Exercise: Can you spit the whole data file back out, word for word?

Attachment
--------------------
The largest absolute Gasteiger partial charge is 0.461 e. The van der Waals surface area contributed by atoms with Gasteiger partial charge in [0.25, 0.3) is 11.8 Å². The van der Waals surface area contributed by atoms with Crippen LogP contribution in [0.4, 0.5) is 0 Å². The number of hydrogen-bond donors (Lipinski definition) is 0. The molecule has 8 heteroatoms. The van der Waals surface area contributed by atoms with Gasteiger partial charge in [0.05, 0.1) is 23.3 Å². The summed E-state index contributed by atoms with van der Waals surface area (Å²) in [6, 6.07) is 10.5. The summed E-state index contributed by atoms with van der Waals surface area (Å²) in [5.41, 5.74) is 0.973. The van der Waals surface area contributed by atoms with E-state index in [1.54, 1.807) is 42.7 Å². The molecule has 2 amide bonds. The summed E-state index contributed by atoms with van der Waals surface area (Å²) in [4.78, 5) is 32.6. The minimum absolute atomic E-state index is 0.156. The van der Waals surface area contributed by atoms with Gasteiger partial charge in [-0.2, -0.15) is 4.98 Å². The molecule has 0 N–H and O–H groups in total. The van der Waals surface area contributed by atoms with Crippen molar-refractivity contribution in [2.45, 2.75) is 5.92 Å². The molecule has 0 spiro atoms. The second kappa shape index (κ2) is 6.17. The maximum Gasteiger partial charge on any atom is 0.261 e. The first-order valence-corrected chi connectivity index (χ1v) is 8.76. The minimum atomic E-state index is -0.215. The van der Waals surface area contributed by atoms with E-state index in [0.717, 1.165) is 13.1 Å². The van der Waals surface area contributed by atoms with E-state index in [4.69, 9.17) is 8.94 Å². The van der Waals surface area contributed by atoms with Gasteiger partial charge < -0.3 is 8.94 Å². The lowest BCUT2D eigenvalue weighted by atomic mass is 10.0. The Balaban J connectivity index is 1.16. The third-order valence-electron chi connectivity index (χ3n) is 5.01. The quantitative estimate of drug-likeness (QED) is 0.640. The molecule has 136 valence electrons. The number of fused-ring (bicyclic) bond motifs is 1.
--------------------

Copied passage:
The largest absolute Gasteiger partial charge is 0.461 e. The van der Waals surface area contributed by atoms with Gasteiger partial charge in [0.25, 0.3) is 11.8 Å². The van der Waals surface area contributed by atoms with Crippen LogP contribution in [0.4, 0.5) is 0 Å². The number of hydrogen-bond donors (Lipinski definition) is 0. The molecule has 8 heteroatoms. The van der Waals surface area contributed by atoms with Gasteiger partial charge in [0.05, 0.1) is 23.3 Å². The summed E-state index contributed by atoms with van der Waals surface area (Å²) in [6, 6.07) is 10.5. The summed E-state index contributed by atoms with van der Waals surface area (Å²) in [5.41, 5.74) is 0.973. The van der Waals surface area contributed by atoms with E-state index in [1.54, 1.807) is 42.7 Å². The molecule has 2 amide bonds. The summed E-state index contributed by atoms with van der Waals surface area (Å²) in [4.78, 5) is 32.6. The minimum absolute atomic E-state index is 0.156. The van der Waals surface area contributed by atoms with Gasteiger partial charge in [-0.2, -0.15) is 4.98 Å². The molecule has 0 N–H and O–H groups in total. The van der Waals surface area contributed by atoms with Crippen molar-refractivity contribution in [2.45, 2.75) is 5.92 Å². The molecule has 0 spiro atoms. The second kappa shape index (κ2) is 6.17. The maximum Gasteiger partial charge on any atom is 0.261 e. The first-order valence-corrected chi connectivity index (χ1v) is 8.76. The minimum atomic E-state index is -0.215. The van der Waals surface area contributed by atoms with E-state index in [0.717, 1.165) is 13.1 Å². The van der Waals surface area contributed by atoms with E-state index in [4.69, 9.17) is 8.94 Å². The van der Waals surface area contributed by atoms with Gasteiger partial charge < -0.3 is 8.94 Å². The lowest BCUT2D eigenvalue weighted by atomic mass is 10.0. The Balaban J connectivity index is 1.16. The third-order valence-electron chi connectivity index (χ3n) is 5.01. The quantitative estimate of drug-likeness (QED) is 0.640. The molecule has 136 valence electrons. The number of fused-ring (bicyclic) bond motifs is 1.